Our secret sauce to Service design: three magic ingredients
In my previous blogpost, I wrote that Service design is made up of research, orchestration and organization. Even though that’s only three simple parts, Service design can still be very hard to do. Luckily we have found that there are three magic ingredients that make up a successful Service design endeavour. Our secret sauce is made up of:
- A strong service concept
- The designer mentality: curious, challenging, charming
- Oscillating point of view
If these ingredients are a bit exotic to you, no worries, I will tell you all about them!
A strong service concept
Every good service starts with a strong Service Concept. If you can’t explain the service in one sentence, your endeavour is likely going to be a bumpy ride. However, if you can agree on the concept of the service from the start, it will help a lot in aligning everyone. Not just on the design of the touchpoints, but also on getting buy-in from your stakeholders.
We have learned the hard way that, without a clear concept, your project will lack a strong foundation and the team will go into different, possibly wasteful, directions. A strong concept not only propels the project, it also helps to promote and explain it to your customers once you go into the real world. Let me give you some examples.
How would a news reporter describe your service?
Sometimes a simple metaphor can be a great way to explain the concept. For “HuisjeHuisje” Ymere came up with ‘Tinder for tenants’. Together we created an app for tenants who are looking for another house for rent. If users like each other’s house, they can meet in real life, and possibly swap houses.
Even when your service is not something that will be communicated or marketed, you still want to have a clear concept. Treat your service as a proposition: "The Largest Museum of The Netherlands is a service that creates a single museum experience out of 13 churches and synagogues across the Netherlands, with the help of location-based technology and high quality mobile content."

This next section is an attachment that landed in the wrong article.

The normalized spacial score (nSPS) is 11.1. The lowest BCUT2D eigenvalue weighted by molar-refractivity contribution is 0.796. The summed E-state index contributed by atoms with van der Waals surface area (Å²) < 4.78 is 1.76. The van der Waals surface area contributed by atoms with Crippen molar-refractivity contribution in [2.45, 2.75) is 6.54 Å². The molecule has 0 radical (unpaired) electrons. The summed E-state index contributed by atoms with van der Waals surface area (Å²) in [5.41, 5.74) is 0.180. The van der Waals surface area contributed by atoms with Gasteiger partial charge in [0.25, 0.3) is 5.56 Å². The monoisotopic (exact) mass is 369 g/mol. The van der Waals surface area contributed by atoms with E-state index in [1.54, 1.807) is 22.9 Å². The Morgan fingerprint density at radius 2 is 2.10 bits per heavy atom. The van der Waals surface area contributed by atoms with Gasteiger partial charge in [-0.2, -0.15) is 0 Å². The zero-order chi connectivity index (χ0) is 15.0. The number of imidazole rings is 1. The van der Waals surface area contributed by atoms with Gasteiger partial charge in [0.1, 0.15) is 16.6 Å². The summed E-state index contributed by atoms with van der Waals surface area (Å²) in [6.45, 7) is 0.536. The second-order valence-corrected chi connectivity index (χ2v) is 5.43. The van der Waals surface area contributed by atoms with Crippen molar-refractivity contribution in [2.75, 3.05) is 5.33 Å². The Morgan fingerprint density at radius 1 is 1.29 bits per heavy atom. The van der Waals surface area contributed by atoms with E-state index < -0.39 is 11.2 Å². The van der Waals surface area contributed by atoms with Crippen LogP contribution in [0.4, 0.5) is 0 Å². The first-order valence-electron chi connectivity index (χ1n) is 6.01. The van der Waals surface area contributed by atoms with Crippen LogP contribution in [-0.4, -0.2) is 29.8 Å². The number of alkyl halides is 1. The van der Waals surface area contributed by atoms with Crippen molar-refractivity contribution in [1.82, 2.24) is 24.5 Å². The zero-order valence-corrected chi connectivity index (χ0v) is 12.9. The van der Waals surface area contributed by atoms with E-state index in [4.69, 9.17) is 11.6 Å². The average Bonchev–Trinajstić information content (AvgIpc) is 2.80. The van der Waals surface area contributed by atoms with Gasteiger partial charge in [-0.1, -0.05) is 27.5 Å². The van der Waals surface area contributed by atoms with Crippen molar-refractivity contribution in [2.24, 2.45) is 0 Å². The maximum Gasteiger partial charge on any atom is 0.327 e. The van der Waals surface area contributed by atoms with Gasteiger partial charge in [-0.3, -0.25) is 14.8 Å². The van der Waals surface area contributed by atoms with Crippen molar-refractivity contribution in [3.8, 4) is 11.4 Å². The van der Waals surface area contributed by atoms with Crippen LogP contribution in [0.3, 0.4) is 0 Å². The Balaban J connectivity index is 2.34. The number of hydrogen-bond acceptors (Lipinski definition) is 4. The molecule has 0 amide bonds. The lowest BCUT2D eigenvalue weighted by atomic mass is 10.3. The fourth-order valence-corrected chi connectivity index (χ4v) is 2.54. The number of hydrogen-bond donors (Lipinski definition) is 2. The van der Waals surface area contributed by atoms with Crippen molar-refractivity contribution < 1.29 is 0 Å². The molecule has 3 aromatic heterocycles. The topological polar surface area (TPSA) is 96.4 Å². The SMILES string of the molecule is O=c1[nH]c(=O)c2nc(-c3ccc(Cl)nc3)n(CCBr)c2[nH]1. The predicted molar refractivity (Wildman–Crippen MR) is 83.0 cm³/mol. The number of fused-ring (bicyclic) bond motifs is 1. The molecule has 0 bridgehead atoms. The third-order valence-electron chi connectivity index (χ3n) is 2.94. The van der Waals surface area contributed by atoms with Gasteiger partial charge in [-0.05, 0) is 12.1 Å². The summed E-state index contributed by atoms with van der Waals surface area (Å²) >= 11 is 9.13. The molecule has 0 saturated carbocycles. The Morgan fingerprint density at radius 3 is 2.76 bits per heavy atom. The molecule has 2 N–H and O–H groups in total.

And have you heard about Dobbi, the Laundry as a Service. Dobbi’s service concept is exactly how a news reporter would describe it: “Dobbi picks up your dirty laundry and brings it back clean and folded in 48 hours”. Sure, there is a lot more to Dobbi, like the fact you need their app, you pay per kilogram of laundry and they can also dry clean and iron your clothes. But the basic concept is really simple and straightforward. Customers love simple and straightforward! Don’t worry about getting the wording of your service concept right on day one. You can tweak this as you go along, as long as everyone is behind it.
Leave the cap on your Sharpie, try to find the right words first
As a designer, you are often tempted to start sketching right away, because you have so many ideas that you want to visualize. That’s great, but at the same time, take a step back and try to make the concept concrete with just words, together. What’s great about words, is that they create the same level of fluency among your team and stakeholders. While designers are skilled visually, not all people are. However, everyone is trained to think in words.
The designer mentality: curious, challenging, charming
In our experience, the right mentality is just as important as knowledge of Service Design methods and techniques. Show you have curiosity and empathy, but also cheekiness and charm. With a good dose of stubbornness, because Service Design is often a matter of breaking through silos. It helps if you are not afraid to step on people’s toes now and then. Give and take. Demonstrate your complete desire to offer a great service to the user, one way or the other. If Road A is blocked, believe you will find Road B. Be persistent, but friendly.
Challenge the client, in a charming way